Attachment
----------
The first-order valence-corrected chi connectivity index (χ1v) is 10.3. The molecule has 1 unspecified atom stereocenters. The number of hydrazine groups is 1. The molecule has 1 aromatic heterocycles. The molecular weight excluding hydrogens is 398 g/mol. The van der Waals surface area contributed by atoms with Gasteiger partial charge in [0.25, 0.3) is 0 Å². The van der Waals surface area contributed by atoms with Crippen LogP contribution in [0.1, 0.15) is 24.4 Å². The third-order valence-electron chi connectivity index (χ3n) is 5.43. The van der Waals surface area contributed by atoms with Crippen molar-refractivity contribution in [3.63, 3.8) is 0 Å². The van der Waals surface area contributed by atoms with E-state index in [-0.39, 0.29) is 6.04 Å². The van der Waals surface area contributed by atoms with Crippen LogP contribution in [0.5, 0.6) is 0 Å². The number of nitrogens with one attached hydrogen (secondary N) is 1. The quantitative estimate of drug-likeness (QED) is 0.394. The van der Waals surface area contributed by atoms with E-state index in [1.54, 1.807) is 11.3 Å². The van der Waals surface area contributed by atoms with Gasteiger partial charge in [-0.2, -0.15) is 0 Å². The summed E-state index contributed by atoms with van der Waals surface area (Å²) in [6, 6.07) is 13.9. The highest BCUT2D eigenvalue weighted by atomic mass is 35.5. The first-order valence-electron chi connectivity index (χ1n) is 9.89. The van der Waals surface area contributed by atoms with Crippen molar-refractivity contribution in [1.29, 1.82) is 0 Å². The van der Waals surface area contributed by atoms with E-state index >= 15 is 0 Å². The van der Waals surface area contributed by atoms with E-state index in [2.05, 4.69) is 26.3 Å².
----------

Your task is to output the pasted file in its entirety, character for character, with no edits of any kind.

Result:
The first-order valence-corrected chi connectivity index (χ1v) is 10.3. The molecule has 1 unspecified atom stereocenters. The number of hydrazine groups is 1. The molecule has 1 aromatic heterocycles. The molecular weight excluding hydrogens is 398 g/mol. The van der Waals surface area contributed by atoms with Gasteiger partial charge in [0.25, 0.3) is 0 Å². The van der Waals surface area contributed by atoms with Crippen LogP contribution in [0.1, 0.15) is 24.4 Å². The third-order valence-electron chi connectivity index (χ3n) is 5.43. The van der Waals surface area contributed by atoms with Crippen molar-refractivity contribution in [3.63, 3.8) is 0 Å². The van der Waals surface area contributed by atoms with E-state index in [-0.39, 0.29) is 6.04 Å². The van der Waals surface area contributed by atoms with Crippen LogP contribution in [0.5, 0.6) is 0 Å². The number of nitrogens with one attached hydrogen (secondary N) is 1. The quantitative estimate of drug-likeness (QED) is 0.394. The van der Waals surface area contributed by atoms with E-state index in [1.54, 1.807) is 11.3 Å². The van der Waals surface area contributed by atoms with Gasteiger partial charge in [-0.2, -0.15) is 0 Å². The summed E-state index contributed by atoms with van der Waals surface area (Å²) in [6, 6.07) is 13.9. The highest BCUT2D eigenvalue weighted by atomic mass is 35.5. The first-order valence-electron chi connectivity index (χ1n) is 9.89. The van der Waals surface area contributed by atoms with Crippen molar-refractivity contribution in [1.29, 1.82) is 0 Å². The van der Waals surface area contributed by atoms with E-state index >= 15 is 0 Å². The van der Waals surface area contributed by atoms with E-state index in [2.05, 4.69) is 26.3 Å².